• Wait, you can't alt+drag on Windows? wow, that crap is shit.



  • I miss the guy that says Kapla in every thread. Where did he go?



  • @TGV said:

    I miss the guy that says Kapla in every thread. Where did he go?
     

    He doesn't exist.



  • @mott555 said:

    Somehow they managed to get a window from an application off-screen so they couldn't use it. So I walked over to their office since it's only a block away. The window in question was a toolbox window for an application, like those external toolboxes you get in Paint.NET and many other programs. And sure enough, most of the window was "above" the desktop. You could only see the very bottom of it, and there was no way to drag the mouse off-screen to grab the title bar and bring it back.
    Is this some sort of bug/feature of Windows XP or the application?  On Windows 7 I can't reproduce this with any program.  I can move windows and toolbars to the left, right or down, but I can't move them more than about 85% off screen -- there's always enough left showing that you can grab it and move it back.  Also, I can't move them offscreen at all going up ("above") the desktop.



  • @Rick said:

    I miss INI files.
     

    The otiginal text only INI files of Windows 3 or the improved binary version of Win95 where if you changed any text (without even modifying its length) the system would fail to boot?

    I also miss how Win95 still had support for the original version, so you had 2 kinds of files, with the same extension and potentialy the same contents. But one you could edit, the other you couldn't.



  • @El_Heffe said:

    @mott555 said:

    Somehow they managed to get a window from an application off-screen so they couldn't use it. So I walked over to their office since it's only a block away. The window in question was a toolbox window for an application, like those external toolboxes you get in Paint.NET and many other programs. And sure enough, most of the window was "above" the desktop. You could only see the very bottom of it, and there was no way to drag the mouse off-screen to grab the title bar and bring it back.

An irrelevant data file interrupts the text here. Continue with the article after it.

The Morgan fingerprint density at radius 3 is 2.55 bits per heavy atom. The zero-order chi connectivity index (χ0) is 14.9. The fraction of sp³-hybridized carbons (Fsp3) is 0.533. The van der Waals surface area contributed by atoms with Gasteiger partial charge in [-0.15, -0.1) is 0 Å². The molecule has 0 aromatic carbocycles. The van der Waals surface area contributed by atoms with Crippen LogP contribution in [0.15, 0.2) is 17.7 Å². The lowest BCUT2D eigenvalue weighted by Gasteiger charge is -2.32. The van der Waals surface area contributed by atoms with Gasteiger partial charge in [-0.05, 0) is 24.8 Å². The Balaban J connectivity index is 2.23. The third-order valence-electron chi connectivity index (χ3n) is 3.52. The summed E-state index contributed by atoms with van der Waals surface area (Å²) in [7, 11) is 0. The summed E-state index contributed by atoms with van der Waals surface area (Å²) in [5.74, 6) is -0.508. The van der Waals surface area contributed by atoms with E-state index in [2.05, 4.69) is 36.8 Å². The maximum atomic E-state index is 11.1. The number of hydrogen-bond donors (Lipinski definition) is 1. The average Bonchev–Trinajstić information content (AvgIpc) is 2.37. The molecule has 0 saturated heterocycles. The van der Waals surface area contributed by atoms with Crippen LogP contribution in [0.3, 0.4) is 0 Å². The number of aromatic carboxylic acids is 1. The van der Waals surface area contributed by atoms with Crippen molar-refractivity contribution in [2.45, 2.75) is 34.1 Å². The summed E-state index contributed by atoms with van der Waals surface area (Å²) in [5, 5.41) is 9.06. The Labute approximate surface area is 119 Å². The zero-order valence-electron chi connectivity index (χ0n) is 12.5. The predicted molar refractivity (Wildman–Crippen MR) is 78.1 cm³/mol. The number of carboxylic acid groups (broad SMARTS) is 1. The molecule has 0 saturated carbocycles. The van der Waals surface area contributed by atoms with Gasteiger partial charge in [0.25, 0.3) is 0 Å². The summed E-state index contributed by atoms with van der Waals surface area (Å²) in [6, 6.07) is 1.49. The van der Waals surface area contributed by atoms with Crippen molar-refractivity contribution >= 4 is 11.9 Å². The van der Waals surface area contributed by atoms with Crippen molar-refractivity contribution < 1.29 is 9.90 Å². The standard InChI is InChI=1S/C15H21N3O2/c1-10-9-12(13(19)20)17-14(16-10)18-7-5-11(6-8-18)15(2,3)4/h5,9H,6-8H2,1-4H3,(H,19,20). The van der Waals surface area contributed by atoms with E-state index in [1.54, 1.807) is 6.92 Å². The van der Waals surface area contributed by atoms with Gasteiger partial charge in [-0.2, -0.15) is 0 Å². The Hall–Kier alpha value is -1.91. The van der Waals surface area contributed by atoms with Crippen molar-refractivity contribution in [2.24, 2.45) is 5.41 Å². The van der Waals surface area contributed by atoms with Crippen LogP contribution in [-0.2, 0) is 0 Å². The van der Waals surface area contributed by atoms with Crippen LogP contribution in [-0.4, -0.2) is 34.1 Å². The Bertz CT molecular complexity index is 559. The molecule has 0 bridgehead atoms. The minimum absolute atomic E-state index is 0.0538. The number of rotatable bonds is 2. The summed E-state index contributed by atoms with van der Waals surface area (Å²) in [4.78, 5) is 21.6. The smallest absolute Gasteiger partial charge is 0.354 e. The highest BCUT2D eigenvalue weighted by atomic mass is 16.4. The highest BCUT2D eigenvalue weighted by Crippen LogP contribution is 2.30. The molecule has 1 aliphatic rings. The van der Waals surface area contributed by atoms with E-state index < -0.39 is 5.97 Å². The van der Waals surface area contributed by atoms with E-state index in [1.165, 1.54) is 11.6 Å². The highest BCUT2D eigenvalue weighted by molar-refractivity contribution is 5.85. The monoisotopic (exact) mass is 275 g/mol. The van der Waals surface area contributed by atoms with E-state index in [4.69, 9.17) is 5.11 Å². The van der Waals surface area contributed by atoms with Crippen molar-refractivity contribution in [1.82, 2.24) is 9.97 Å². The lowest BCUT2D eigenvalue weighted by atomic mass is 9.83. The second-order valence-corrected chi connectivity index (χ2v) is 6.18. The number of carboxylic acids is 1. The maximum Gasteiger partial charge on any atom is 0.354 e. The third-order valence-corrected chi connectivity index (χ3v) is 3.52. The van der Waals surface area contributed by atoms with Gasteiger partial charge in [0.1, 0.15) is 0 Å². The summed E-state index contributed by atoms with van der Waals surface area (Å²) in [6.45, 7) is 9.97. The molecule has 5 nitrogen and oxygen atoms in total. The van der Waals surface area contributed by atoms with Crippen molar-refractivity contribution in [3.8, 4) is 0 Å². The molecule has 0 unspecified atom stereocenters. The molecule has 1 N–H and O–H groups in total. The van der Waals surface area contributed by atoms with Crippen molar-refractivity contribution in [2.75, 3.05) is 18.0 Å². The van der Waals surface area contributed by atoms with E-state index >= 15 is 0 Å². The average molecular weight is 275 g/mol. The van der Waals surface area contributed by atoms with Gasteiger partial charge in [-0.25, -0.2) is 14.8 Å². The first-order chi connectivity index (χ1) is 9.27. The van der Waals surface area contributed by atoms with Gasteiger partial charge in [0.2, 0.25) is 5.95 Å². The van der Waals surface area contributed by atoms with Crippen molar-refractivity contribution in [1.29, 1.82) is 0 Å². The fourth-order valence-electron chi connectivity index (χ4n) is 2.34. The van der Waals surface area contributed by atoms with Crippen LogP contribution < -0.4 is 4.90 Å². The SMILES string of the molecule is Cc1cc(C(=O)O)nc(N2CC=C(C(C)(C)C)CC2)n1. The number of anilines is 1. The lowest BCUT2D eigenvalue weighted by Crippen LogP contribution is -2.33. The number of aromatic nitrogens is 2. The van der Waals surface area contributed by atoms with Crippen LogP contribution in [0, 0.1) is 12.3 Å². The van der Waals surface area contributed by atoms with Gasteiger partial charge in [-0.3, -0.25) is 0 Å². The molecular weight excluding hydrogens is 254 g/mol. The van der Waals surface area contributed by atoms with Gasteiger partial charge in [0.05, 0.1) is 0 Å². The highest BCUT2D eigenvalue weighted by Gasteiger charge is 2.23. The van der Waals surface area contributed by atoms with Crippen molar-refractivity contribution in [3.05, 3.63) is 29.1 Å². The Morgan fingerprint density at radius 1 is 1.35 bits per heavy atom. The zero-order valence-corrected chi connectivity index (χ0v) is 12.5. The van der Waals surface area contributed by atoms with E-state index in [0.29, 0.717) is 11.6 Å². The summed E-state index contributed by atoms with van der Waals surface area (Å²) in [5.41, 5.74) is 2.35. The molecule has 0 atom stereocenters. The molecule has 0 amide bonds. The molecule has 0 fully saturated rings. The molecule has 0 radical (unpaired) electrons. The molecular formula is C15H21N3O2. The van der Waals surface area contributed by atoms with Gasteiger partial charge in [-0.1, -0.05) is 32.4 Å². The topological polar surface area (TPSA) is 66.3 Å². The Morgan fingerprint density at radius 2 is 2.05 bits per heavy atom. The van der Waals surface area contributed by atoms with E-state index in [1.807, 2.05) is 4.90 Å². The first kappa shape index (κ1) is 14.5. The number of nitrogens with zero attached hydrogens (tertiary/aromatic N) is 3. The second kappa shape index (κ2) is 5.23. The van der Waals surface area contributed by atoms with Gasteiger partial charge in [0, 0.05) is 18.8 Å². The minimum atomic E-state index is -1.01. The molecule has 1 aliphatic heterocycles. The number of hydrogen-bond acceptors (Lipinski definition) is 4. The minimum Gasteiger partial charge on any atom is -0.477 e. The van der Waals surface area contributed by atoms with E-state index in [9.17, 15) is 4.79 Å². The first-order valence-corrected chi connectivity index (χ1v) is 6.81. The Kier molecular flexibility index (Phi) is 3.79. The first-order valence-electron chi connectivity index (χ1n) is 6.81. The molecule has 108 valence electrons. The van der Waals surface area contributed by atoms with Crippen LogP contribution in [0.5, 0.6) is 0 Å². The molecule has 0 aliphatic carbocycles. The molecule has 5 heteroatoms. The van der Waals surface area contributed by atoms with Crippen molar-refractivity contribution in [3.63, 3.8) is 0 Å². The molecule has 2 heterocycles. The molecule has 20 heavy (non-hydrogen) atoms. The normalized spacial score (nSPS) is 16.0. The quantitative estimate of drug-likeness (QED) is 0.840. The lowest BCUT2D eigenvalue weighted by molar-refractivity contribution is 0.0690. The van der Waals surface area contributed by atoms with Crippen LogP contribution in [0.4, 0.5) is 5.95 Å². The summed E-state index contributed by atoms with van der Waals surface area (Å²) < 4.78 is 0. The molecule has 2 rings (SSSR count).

Is this some sort of bug/feature of Windows XP or the application?  On Windows 7 I can't reproduce this with any program.  I can move windows and toolbars to the left, right or down, but I can't move them more than about 85% off screen -- there's always enough left showing that you can grab it and move it back.  Also, I can't move them offscreen at all going up ("above") the desktop.

    While a human can't do it via the normal windows UI, programs can set their window positions anywhere they like. Many dubious applications like 3D Studio Max and Maya rely heavily on floating windows and editors, so they "remember" their locations when you open and close them. If you were working on a 2 monitor workstation and then unplug one monitor, several of the windows will remain outside your view space.

    While Windows is generally good at about aggregating windows to the visible desktop, I wouldn't be surprised if someone came up with a "move everything to monitor 1" tool to deal with these misbehaving applications.



  •  Why didn't you do what any normal helpdesk guy would: Reinstall and bill. :)



  • @Soviut said:

    If you were working on a 2 monitor workstation and then unplug one monitor, several of the windows will remain outside your view space.
     

    That's really annoying. With my home Windows 7 PC I have a 40" TV connected via HDMI to the "left" of the primary LCD: mostly used for XBMC. Sometimes windows get over onto that screen. Usually simply unplugging it will usually bring the offending windows onto the primary (toddlers and their random mouse movements can send windows over there). But usually the floating windows are still floating in the ether.

    I have seen the positions get corrupted badly. Once I had a program (can't remember which one, it was probably using one of Blakeyrat's "favourite" licenses) that had its find window position saved at (-2147483648, -2147483648) so of course it never came up until I edited the ini file.



  •  I didn't even know one could disable "move" on a window's system menu. Someone must have gone out of their way to do it, which means someone purposely wanted this window not to be movable by this command.



  • @Medinoc said:

     I didn't even know one could disable "move" on a window's system menu. Someone must have gone out of their way to do it, which means someone purposely wanted this window not to be movable by this command.

    It's not a regular window, it's a tool window. It has a slightly different appearance (thinner titlebar, etc.) and slightly different rules. It's meant to be associated with a main window that will have a system menu and the associated bits.